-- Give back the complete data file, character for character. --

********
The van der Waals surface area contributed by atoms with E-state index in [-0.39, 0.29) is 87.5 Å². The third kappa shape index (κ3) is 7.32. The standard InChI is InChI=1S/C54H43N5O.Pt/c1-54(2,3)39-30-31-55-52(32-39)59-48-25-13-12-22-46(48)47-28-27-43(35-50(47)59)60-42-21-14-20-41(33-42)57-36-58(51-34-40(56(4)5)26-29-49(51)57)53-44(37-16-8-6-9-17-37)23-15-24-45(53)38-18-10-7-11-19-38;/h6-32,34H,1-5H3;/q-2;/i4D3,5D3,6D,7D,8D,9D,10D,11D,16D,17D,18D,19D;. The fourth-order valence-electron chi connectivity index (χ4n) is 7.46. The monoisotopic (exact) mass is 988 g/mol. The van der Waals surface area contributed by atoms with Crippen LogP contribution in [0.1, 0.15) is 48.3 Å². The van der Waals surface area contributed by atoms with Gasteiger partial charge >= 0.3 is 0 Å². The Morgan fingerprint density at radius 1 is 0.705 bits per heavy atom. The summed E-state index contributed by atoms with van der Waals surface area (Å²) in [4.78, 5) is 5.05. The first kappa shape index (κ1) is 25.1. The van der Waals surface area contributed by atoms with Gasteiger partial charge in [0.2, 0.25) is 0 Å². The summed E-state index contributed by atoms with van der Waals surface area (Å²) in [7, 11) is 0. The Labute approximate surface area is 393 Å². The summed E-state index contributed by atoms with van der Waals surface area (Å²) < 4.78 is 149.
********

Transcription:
The van der Waals surface area contributed by atoms with E-state index in [-0.39, 0.29) is 87.5 Å². The third kappa shape index (κ3) is 7.32. The standard InChI is InChI=1S/C54H43N5O.Pt/c1-54(2,3)39-30-31-55-52(32-39)59-48-25-13-12-22-46(48)47-28-27-43(35-50(47)59)60-42-21-14-20-41(33-42)57-36-58(51-34-40(56(4)5)26-29-49(51)57)53-44(37-16-8-6-9-17-37)23-15-24-45(53)38-18-10-7-11-19-38;/h6-32,34H,1-5H3;/q-2;/i4D3,5D3,6D,7D,8D,9D,10D,11D,16D,17D,18D,19D;. The fourth-order valence-electron chi connectivity index (χ4n) is 7.46. The monoisotopic (exact) mass is 988 g/mol. The van der Waals surface area contributed by atoms with Crippen LogP contribution in [0.1, 0.15) is 48.3 Å². The van der Waals surface area contributed by atoms with Gasteiger partial charge >= 0.3 is 0 Å². The Morgan fingerprint density at radius 1 is 0.705 bits per heavy atom. The summed E-state index contributed by atoms with van der Waals surface area (Å²) in [4.78, 5) is 5.05. The first kappa shape index (κ1) is 25.1. The van der Waals surface area contributed by atoms with Gasteiger partial charge in [0.2, 0.25) is 0 Å². The summed E-state index contributed by atoms with van der Waals surface area (Å²) in [7, 11) is 0. The Labute approximate surface area is 393 Å². The summed E-state index contributed by atoms with van der Waals surface area (Å²) < 4.78 is 149.